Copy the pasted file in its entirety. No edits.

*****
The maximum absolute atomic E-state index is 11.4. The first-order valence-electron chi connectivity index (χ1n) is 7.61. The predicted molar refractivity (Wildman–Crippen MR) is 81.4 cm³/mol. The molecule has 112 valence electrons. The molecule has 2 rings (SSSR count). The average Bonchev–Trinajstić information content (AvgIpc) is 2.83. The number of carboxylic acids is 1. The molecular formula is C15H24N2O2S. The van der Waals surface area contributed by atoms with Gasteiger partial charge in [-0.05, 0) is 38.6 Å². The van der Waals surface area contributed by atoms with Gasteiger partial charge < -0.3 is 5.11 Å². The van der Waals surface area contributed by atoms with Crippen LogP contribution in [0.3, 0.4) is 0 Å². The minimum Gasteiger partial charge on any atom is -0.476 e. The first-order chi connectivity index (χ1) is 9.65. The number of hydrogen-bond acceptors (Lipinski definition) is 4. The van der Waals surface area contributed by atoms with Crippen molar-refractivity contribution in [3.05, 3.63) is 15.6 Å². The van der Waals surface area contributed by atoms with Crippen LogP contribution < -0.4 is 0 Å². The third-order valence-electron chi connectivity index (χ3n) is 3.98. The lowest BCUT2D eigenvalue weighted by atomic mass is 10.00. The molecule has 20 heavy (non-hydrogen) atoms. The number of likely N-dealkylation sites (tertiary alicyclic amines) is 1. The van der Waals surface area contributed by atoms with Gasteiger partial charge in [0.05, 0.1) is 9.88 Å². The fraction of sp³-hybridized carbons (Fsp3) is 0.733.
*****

The maximum absolute atomic E-state index is 11.4. The first-order valence-electron chi connectivity index (χ1n) is 7.61. The predicted molar refractivity (Wildman–Crippen MR) is 81.4 cm³/mol. The molecule has 112 valence electrons. The molecule has 2 rings (SSSR count). The average Bonchev–Trinajstić information content (AvgIpc) is 2.83. The number of carboxylic acids is 1. The molecular formula is C15H24N2O2S. The van der Waals surface area contributed by atoms with Gasteiger partial charge in [-0.05, 0) is 38.6 Å². The van der Waals surface area contributed by atoms with Gasteiger partial charge < -0.3 is 5.11 Å². The van der Waals surface area contributed by atoms with Crippen LogP contribution in [0.3, 0.4) is 0 Å². The minimum Gasteiger partial charge on any atom is -0.476 e. The first-order chi connectivity index (χ1) is 9.65. The number of hydrogen-bond acceptors (Lipinski definition) is 4. The van der Waals surface area contributed by atoms with Crippen molar-refractivity contribution in [3.05, 3.63) is 15.6 Å². The van der Waals surface area contributed by atoms with Crippen LogP contribution < -0.4 is 0 Å². The third-order valence-electron chi connectivity index (χ3n) is 3.98. The lowest BCUT2D eigenvalue weighted by atomic mass is 10.00. The molecule has 20 heavy (non-hydrogen) atoms. The number of likely N-dealkylation sites (tertiary alicyclic amines) is 1. The van der Waals surface area contributed by atoms with Gasteiger partial charge in [0.05, 0.1) is 9.88 Å². The fraction of sp³-hybridized carbons (Fsp3) is 0.733.